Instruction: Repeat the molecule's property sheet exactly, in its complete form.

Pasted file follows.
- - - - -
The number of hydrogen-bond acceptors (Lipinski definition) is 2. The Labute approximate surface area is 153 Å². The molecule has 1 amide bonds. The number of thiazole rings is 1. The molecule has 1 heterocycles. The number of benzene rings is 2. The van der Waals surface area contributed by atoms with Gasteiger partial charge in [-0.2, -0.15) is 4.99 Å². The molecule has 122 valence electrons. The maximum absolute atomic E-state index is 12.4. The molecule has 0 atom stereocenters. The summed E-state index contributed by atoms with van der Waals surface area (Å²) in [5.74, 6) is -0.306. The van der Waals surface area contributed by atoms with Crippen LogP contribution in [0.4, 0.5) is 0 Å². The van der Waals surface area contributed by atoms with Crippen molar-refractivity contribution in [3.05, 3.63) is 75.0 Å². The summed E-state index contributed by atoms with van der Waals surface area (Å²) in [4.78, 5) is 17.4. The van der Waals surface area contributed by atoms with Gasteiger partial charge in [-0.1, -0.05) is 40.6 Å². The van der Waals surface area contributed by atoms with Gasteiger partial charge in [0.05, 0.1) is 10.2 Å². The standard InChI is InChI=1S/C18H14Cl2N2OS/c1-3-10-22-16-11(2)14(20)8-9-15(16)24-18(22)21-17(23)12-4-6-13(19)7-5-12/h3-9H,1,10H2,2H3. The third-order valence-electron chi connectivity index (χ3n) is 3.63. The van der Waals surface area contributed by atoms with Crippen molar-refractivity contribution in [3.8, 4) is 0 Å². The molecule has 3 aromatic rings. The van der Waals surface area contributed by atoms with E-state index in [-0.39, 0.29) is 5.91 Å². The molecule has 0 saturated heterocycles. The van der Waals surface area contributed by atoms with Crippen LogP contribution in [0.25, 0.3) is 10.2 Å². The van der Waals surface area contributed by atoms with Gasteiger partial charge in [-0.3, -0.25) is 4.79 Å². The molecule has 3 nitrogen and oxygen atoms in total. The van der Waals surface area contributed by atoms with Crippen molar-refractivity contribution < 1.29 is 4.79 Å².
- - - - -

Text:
The number of hydrogen-bond acceptors (Lipinski definition) is 2. The Labute approximate surface area is 153 Å². The molecule has 1 amide bonds. The number of thiazole rings is 1. The molecule has 1 heterocycles. The number of benzene rings is 2. The van der Waals surface area contributed by atoms with Gasteiger partial charge in [-0.2, -0.15) is 4.99 Å². The molecule has 122 valence electrons. The maximum absolute atomic E-state index is 12.4. The molecule has 0 atom stereocenters. The summed E-state index contributed by atoms with van der Waals surface area (Å²) in [5.74, 6) is -0.306. The van der Waals surface area contributed by atoms with Crippen LogP contribution in [0.4, 0.5) is 0 Å². The van der Waals surface area contributed by atoms with Crippen molar-refractivity contribution in [3.05, 3.63) is 75.0 Å². The summed E-state index contributed by atoms with van der Waals surface area (Å²) in [4.78, 5) is 17.4. The van der Waals surface area contributed by atoms with Gasteiger partial charge in [-0.1, -0.05) is 40.6 Å². The van der Waals surface area contributed by atoms with Gasteiger partial charge in [0.05, 0.1) is 10.2 Å². The standard InChI is InChI=1S/C18H14Cl2N2OS/c1-3-10-22-16-11(2)14(20)8-9-15(16)24-18(22)21-17(23)12-4-6-13(19)7-5-12/h3-9H,1,10H2,2H3. The third-order valence-electron chi connectivity index (χ3n) is 3.63. The van der Waals surface area contributed by atoms with Crippen molar-refractivity contribution in [3.8, 4) is 0 Å². The molecule has 3 aromatic rings. The van der Waals surface area contributed by atoms with E-state index in [-0.39, 0.29) is 5.91 Å². The molecule has 0 saturated heterocycles. The van der Waals surface area contributed by atoms with Crippen LogP contribution in [0.25, 0.3) is 10.2 Å². The van der Waals surface area contributed by atoms with Gasteiger partial charge in [-0.3, -0.25) is 4.79 Å². The molecule has 3 nitrogen and oxygen atoms in total. The van der Waals surface area contributed by atoms with Crippen molar-refractivity contribution < 1.29 is 4.79 Å².